CoMentis Focused on Finding a Treatment
Alzheimer’s disease is a devastating condition for those afflicted as well as their family members and caregivers; the situation is only getting worse as the population ages. CoMentis is dedicated to finding a treatment for this crippling disease. Our BACE inhibitor program aims to halt the disease process in its tracks and offer hope for those who are impacted. In addition, the Alpharmagen α7 agonist and PAM programs have the potential for easing the cognitive decline experienced in Alzheimer’s disease.
A Multi-billion Dollar Drug Market
The current size of the Alzheimer’s drug market is estimated to be around $10 billion, with around 5 million people suffering from the condition in the U.S., and about 26 million worldwide. As there are currently no approved disease-modifying treatments, this market focuses solely on symptomatic treatment of the disease and is set to triple by 2022 with the approval of a disease-modifying drug. CoMentis’s approach of BACE inhibition targets the underlying disease mechanism and has the possibility of being one of the first disease-modifying therapies for Alzheimer’s disease.
For more information on Alzheimer’s and its impact, please see below from alz.org:
An estimated 5.2 million Americans have Alzheimer’s disease in 2014, including approximately 200,000 individuals younger than age 65 who have younger-onset Alzheimer’s. Almost two-thirds of American seniors living with Alzheimer’s are women. Of the 5 million people age 65 and older with Alzheimer’s in the United States, 3.2 million are women and 1.8 million are men. The number of Americans with Alzheimer’s disease and other dementias will escalate rapidly in coming years as the baby boom generation ages. By 2050, the number of people age 65 and older with Alzheimer’s disease may nearly triple, from 5 million to as many as 16 million, barring the development of medical breakthroughs to prevent, slow or stop the disease.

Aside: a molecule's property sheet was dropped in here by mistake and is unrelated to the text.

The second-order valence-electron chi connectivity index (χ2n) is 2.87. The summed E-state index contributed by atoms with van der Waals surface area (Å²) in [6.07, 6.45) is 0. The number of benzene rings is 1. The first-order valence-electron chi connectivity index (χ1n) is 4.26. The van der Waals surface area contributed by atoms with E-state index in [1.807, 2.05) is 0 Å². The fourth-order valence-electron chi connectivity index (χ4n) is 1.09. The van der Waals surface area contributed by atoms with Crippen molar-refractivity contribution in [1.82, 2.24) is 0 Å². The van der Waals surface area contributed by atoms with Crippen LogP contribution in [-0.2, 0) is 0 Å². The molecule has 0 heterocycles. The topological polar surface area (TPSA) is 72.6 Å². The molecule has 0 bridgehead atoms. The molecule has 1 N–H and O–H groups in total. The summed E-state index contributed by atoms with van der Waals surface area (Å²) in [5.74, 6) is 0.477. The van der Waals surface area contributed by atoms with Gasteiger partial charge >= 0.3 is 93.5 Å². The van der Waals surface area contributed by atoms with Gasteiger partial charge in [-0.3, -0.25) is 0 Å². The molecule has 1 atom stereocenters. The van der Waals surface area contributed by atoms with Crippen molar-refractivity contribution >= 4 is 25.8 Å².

More than 500,000 seniors die each year because they have Alzheimer’s. If Alzheimer’s was eliminated, half a million lives would be saved a year. Alzheimer’s is officially the 6th leading cause of death in the United States and the 5th leading cause of death for those aged 65 and older. However, it may cause even more deaths than official sources recognize. It kills more than prostate cancer and breast cancer combined. Deaths from Alzheimer’s increased 68 percent between 2000 and 2010, while deaths from other major diseases decreased. Alzheimer’s disease is the only cause of death among the top 10 in America that cannot be prevented, cured or even slowed.
Impact on Caregivers
In 2013, 15.5 million family and friends provided 17.7 billion hours of unpaid care to those with Alzheimer’s and other dementias – care valued at $220.2 billion, which is nearly eight times the total revenue of McDonald’s in 2012. More than 60 percent of Alzheimer’s and dementia caregivers are women. All caregivers of people with Alzheimer’s – both women and men – face a devastating toll. Due to the physical and emotional burden of caregiving, Alzheimer’s and dementia caregivers had $9.3 billion in additional health care costs of their own in 2013. Nearly 60 percent of Alzheimer’s and dementia caregivers rate the emotional stress of caregiving as high or very high, and more than one-third report symptoms of depression.
Cost to the Nation
Alzheimer’s disease is the most expensive condition in the nation. In 2014, the direct costs to American society of caring for those with Alzheimer’s will total an estimated $214 billion, including $150 billion in costs to Medicare and Medicaid. Despite these staggering figures, Alzheimer’s will cost an estimated $1.2 trillion (in today’s dollars) in 2050. Nearly one in every five dollars spent by Medicare is on people with Alzheimer’s or another dementia. The average per-person Medicare spending for those with Alzheimer’s and other dementias is three times higher than for those without these conditions. The average per-person Medicaid spending for seniors with Alzheimer’s and other dementias is 19 times higher than average per-person Medicaid spending for all other seniors. The financial toll of Alzheimer’s on families rivals the costs to Medicaid. Total Medicaid spending for people with Alzheimer’s disease is $37 billion and out-of-pocket spending for individuals with Alzheimer’s and other dementias is estimated at $36 billion.
Source: alzheimer’s association
For more information, please see the alzheimer’s association website, alz.org